On Oct. 13, 2022, the Department of Labor (Department) published a proposed rule, titled, “Employee or Independent Contractor Classification Under the Fair Labor Standards Act,” which seeks to clarify the legal standards governing the classification of workers as independent contractors under the Fair Labor Standards Act (FLSA). In large part, the proposed new rules reflect the traditional economic realities test that looks at the totality of the circumstances and focuses on the economic reality of the whole activity of a worker. Under the newly proposed rule, the central inquiry when classifying workers is whether the workers are economically dependent on the employer for work or are in business for themselves.
History of the Department of Labor’s Independent Contractor Rules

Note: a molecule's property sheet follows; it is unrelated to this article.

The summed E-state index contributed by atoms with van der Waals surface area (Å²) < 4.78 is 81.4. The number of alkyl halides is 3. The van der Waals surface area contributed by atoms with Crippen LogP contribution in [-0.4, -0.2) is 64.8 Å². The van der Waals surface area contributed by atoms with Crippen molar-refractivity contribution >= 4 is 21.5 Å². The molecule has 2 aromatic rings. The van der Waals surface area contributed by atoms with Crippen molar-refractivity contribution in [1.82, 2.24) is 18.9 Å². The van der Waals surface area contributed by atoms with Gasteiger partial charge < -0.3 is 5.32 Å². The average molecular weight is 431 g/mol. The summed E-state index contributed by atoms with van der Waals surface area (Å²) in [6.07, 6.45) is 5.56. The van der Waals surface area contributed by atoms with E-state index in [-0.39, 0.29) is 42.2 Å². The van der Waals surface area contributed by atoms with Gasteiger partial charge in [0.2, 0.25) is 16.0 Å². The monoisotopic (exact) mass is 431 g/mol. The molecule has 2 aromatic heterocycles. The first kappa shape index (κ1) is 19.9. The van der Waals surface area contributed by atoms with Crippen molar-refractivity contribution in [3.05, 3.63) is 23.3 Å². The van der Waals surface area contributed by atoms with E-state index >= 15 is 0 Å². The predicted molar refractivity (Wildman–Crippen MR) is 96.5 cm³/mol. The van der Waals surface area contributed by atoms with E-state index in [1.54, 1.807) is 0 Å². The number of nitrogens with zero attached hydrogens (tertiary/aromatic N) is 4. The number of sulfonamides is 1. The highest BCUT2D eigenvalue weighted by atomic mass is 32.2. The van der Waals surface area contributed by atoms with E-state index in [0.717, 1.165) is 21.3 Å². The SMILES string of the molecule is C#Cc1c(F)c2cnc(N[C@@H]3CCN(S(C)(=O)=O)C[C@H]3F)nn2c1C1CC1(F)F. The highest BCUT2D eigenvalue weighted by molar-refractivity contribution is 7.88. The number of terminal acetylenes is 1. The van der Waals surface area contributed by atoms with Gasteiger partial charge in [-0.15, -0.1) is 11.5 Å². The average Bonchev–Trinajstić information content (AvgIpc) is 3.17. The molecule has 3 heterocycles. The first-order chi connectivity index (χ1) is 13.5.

The FLSA was enacted in 1938 and provides wage and hour protections for employees but not independent contractors. The FLSA aptly defines “employer,” “employee,” and “employ.” Yet, neither the FLSA or its implementing regulations define “independent contractor.” Thus, the federal government had functioned for over 80 years without a statutory or regulatory definition of independent contractor under the FLSA. That changed in January 2021 when the Department first published a rule setting out legal standards for independent contractor classification under the FLSA.